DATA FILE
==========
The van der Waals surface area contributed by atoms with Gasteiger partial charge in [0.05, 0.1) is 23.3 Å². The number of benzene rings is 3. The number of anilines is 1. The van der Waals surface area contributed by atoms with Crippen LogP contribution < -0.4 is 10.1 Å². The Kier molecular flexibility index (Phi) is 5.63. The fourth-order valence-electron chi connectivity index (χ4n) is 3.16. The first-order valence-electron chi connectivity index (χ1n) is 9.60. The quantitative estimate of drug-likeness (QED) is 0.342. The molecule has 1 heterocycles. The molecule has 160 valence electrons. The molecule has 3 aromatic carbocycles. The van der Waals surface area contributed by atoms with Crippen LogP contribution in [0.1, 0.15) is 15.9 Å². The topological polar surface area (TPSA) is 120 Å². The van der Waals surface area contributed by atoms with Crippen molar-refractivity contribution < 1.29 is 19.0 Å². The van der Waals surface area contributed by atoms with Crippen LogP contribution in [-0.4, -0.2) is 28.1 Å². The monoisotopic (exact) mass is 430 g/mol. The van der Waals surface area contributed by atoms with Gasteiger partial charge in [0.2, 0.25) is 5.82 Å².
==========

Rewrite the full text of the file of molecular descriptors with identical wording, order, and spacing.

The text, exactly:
The van der Waals surface area contributed by atoms with Gasteiger partial charge in [0.05, 0.1) is 23.3 Å². The number of benzene rings is 3. The number of anilines is 1. The van der Waals surface area contributed by atoms with Crippen LogP contribution < -0.4 is 10.1 Å². The Kier molecular flexibility index (Phi) is 5.63. The fourth-order valence-electron chi connectivity index (χ4n) is 3.16. The first-order valence-electron chi connectivity index (χ1n) is 9.60. The quantitative estimate of drug-likeness (QED) is 0.342. The molecule has 1 heterocycles. The molecule has 160 valence electrons. The molecule has 3 aromatic carbocycles. The van der Waals surface area contributed by atoms with Crippen LogP contribution in [0.1, 0.15) is 15.9 Å². The topological polar surface area (TPSA) is 120 Å². The van der Waals surface area contributed by atoms with Crippen molar-refractivity contribution < 1.29 is 19.0 Å². The van der Waals surface area contributed by atoms with Crippen LogP contribution in [-0.4, -0.2) is 28.1 Å². The monoisotopic (exact) mass is 430 g/mol. The van der Waals surface area contributed by atoms with Gasteiger partial charge in [0.2, 0.25) is 5.82 Å².